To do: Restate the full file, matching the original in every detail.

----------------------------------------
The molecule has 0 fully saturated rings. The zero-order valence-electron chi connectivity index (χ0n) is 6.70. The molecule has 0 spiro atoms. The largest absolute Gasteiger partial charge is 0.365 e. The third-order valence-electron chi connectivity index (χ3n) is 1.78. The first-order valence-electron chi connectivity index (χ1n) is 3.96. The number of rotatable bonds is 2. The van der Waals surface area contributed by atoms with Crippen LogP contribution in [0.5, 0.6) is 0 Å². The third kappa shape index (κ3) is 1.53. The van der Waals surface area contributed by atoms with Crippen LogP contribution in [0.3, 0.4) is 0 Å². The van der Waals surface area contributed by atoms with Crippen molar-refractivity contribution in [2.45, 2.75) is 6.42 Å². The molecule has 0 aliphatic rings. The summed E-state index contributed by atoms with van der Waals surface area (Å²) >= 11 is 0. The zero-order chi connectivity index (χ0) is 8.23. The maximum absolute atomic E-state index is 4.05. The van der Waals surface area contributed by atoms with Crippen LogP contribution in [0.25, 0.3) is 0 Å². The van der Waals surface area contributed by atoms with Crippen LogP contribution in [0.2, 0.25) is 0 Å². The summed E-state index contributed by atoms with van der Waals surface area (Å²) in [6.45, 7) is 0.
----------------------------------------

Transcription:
The molecule has 0 fully saturated rings. The zero-order valence-electron chi connectivity index (χ0n) is 6.70. The molecule has 0 spiro atoms. The largest absolute Gasteiger partial charge is 0.365 e. The third-order valence-electron chi connectivity index (χ3n) is 1.78. The first-order valence-electron chi connectivity index (χ1n) is 3.96. The number of rotatable bonds is 2. The van der Waals surface area contributed by atoms with Crippen LogP contribution in [0.5, 0.6) is 0 Å². The third kappa shape index (κ3) is 1.53. The van der Waals surface area contributed by atoms with Crippen LogP contribution in [0.3, 0.4) is 0 Å². The van der Waals surface area contributed by atoms with Crippen molar-refractivity contribution in [2.45, 2.75) is 6.42 Å². The molecule has 0 aliphatic rings. The summed E-state index contributed by atoms with van der Waals surface area (Å²) >= 11 is 0. The zero-order chi connectivity index (χ0) is 8.23. The maximum absolute atomic E-state index is 4.05. The van der Waals surface area contributed by atoms with Crippen LogP contribution in [0.25, 0.3) is 0 Å². The van der Waals surface area contributed by atoms with Crippen LogP contribution in [0.2, 0.25) is 0 Å². The summed E-state index contributed by atoms with van der Waals surface area (Å²) in [6.45, 7) is 0.